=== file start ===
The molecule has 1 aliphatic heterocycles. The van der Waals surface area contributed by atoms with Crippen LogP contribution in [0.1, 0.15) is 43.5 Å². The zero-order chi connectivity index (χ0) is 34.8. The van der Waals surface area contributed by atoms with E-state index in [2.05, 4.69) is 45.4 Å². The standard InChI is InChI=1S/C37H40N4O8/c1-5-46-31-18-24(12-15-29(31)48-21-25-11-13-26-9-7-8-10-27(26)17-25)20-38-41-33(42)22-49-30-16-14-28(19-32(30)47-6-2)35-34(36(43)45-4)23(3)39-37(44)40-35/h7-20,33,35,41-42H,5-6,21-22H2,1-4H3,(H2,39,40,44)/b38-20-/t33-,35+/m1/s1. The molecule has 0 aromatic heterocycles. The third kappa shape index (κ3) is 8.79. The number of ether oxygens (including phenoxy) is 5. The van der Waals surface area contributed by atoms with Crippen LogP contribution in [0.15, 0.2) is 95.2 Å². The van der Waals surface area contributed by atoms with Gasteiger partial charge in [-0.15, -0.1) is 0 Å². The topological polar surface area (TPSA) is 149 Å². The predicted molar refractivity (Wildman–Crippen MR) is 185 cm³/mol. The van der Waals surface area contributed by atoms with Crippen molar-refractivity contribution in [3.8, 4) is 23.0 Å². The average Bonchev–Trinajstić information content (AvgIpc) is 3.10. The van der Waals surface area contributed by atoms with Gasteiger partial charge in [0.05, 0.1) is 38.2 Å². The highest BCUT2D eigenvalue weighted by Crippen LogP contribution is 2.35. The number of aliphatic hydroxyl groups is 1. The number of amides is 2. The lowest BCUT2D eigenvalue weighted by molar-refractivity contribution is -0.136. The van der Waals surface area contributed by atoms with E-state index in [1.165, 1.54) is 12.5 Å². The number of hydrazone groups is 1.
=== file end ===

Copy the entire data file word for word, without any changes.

The molecule has 1 aliphatic heterocycles. The van der Waals surface area contributed by atoms with Crippen LogP contribution in [0.1, 0.15) is 43.5 Å². The zero-order chi connectivity index (χ0) is 34.8. The van der Waals surface area contributed by atoms with E-state index in [2.05, 4.69) is 45.4 Å². The standard InChI is InChI=1S/C37H40N4O8/c1-5-46-31-18-24(12-15-29(31)48-21-25-11-13-26-9-7-8-10-27(26)17-25)20-38-41-33(42)22-49-30-16-14-28(19-32(30)47-6-2)35-34(36(43)45-4)23(3)39-37(44)40-35/h7-20,33,35,41-42H,5-6,21-22H2,1-4H3,(H2,39,40,44)/b38-20-/t33-,35+/m1/s1. The molecule has 0 aromatic heterocycles. The third kappa shape index (κ3) is 8.79. The number of ether oxygens (including phenoxy) is 5. The van der Waals surface area contributed by atoms with Crippen LogP contribution in [0.15, 0.2) is 95.2 Å². The van der Waals surface area contributed by atoms with Gasteiger partial charge in [-0.15, -0.1) is 0 Å². The topological polar surface area (TPSA) is 149 Å². The predicted molar refractivity (Wildman–Crippen MR) is 185 cm³/mol. The van der Waals surface area contributed by atoms with Crippen molar-refractivity contribution in [3.8, 4) is 23.0 Å². The average Bonchev–Trinajstić information content (AvgIpc) is 3.10. The van der Waals surface area contributed by atoms with Gasteiger partial charge in [0.05, 0.1) is 38.2 Å². The highest BCUT2D eigenvalue weighted by Crippen LogP contribution is 2.35. The number of aliphatic hydroxyl groups is 1. The number of amides is 2. The lowest BCUT2D eigenvalue weighted by molar-refractivity contribution is -0.136. The van der Waals surface area contributed by atoms with E-state index in [1.165, 1.54) is 12.5 Å². The number of hydrazone groups is 1.